According to new research, people who base their self-worth on how much money they have report more financial conflict within their romantic relationships, and in turn, lower relationship satisfaction. The study, published in the Journal of Social and Personal Relationships, further found that the effect held regardless of a person’s financial status or level of economic stress.
Money problems are one of the most common sources of strain within romantic relationships. While studies have revealed that couples experiencing financial hardship are more likely to fight over money issues, it is also evident that couples can experience financial conflict even without any economic stressors present.
Study authors Deborah E. Ward and her team proposed that another predictor of financial conflict within relationships might be an individual’s tendency to base their self-esteem on their monetary success — what scholars call financially contingent self-worth.
“As an undergraduate student, I read a paper titled ‘The Costly Pursuit of Self-Esteem’ by Jennifer Crocker and Lora Park and became fascinated with the concept of domains of contingent self-worth. This refers to the idea that people differ in the areas on which they base their sense of personal worth and value (e.g., some might stake their self-worth on academic success while others do so on physical appearance),” explained Ward, who is now an assistant professor of psychology at Saginaw Valley State University.
“When I decided to apply for Ph.D. programs in Social Psychology, I knew I wanted to work with the researchers who studied this topic and ultimately wound up with Lora Park at the University at Buffalo. My first project with Lora was on identifying whether some people base their self-worth on financial success (Park, Ward, & Naragon-Gainey, 2017). During this project, we noticed consistent associations between basing self worth on finances and feeling less related and connected to other people. This paper represented an effort to find out why these associations might exist.”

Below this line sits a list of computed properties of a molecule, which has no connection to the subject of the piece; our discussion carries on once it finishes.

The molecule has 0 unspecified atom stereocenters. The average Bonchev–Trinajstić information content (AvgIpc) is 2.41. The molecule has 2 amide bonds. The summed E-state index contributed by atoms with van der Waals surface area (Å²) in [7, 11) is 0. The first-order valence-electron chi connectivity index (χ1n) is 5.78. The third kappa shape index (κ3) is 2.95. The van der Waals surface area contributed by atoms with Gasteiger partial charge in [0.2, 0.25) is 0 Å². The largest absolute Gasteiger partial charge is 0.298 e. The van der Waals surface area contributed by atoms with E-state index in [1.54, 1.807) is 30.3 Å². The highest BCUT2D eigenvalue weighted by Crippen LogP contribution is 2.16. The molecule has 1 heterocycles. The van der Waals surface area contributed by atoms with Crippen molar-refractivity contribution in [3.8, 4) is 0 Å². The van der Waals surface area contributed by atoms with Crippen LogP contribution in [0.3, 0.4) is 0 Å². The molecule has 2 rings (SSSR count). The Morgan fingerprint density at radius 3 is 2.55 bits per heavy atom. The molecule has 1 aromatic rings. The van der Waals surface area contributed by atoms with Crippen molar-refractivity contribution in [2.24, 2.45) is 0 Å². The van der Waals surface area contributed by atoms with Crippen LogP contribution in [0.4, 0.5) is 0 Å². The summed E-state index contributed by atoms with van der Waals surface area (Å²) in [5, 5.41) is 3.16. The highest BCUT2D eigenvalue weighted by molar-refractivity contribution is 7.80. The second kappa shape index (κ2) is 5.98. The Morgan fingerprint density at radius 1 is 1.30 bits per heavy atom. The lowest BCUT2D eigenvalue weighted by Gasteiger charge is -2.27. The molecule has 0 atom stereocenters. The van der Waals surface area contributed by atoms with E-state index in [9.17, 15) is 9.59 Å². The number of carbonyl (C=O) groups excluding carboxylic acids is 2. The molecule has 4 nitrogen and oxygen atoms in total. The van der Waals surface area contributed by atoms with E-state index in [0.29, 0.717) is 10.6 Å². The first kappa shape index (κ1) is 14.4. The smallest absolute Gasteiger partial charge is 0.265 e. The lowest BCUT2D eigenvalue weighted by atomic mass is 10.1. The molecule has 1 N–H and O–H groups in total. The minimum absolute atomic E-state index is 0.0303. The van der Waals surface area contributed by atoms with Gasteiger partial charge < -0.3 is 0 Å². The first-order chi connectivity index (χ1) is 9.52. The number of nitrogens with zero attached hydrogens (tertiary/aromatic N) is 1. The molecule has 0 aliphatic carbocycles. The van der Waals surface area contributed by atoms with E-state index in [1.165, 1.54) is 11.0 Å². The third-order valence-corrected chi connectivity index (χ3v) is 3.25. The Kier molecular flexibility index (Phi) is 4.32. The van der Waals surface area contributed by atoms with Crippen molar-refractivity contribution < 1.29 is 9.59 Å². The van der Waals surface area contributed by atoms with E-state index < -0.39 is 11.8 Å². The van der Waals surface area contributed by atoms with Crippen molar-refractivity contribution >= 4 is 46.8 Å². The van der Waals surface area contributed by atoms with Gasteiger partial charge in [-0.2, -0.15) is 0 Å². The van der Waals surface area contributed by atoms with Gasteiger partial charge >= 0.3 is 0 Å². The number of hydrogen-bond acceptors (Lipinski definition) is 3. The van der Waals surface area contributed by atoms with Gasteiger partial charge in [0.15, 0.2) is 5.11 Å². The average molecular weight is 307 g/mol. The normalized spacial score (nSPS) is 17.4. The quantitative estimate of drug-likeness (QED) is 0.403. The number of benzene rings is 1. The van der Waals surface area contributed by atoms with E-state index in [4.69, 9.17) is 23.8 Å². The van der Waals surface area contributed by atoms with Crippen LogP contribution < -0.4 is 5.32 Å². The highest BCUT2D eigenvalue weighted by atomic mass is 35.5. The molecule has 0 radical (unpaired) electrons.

Ward and her colleagues proposed that paying more attention to finances means paying less attention to the needs of one’s partner, experiencing more financial conflicts, and having a lower quality relationship.
An initial study questioned a sample of couples who were in committed relationships. Both partners reported how often they get into disagreements with their partner over financial matters, how satisfied they are within their relationship, and whether they had experienced financial hardship in the past six months. They also completed a scale assessing the extent that they base their self-worth on their financial success.
The researchers found that respondents whose self-worth was more strongly tied to their finances reported more financial disagreement with their partners, and in turn, reduced satisfaction within their relationships. Importantly, this effect held even after controlling for participants’ household income, economic hardships, and material values. Moreover, there appeared to be cross-over effects — those who reported more financial conflict within their relationship had partners with lower relationship satisfaction.
Next, a diary study had adults in committed relationships fill out a relationship questionnaire once a week for six weeks. Not only did the researchers find within-person fluctuations in Financial CSW, but they found that these fluctuations were tied to changes in relationship outcomes. When a participant based their self-worth on their finances more than usual in a given week, they also reported experiencing more financial disagreements with their partner than usual and feeling less supported by their partner.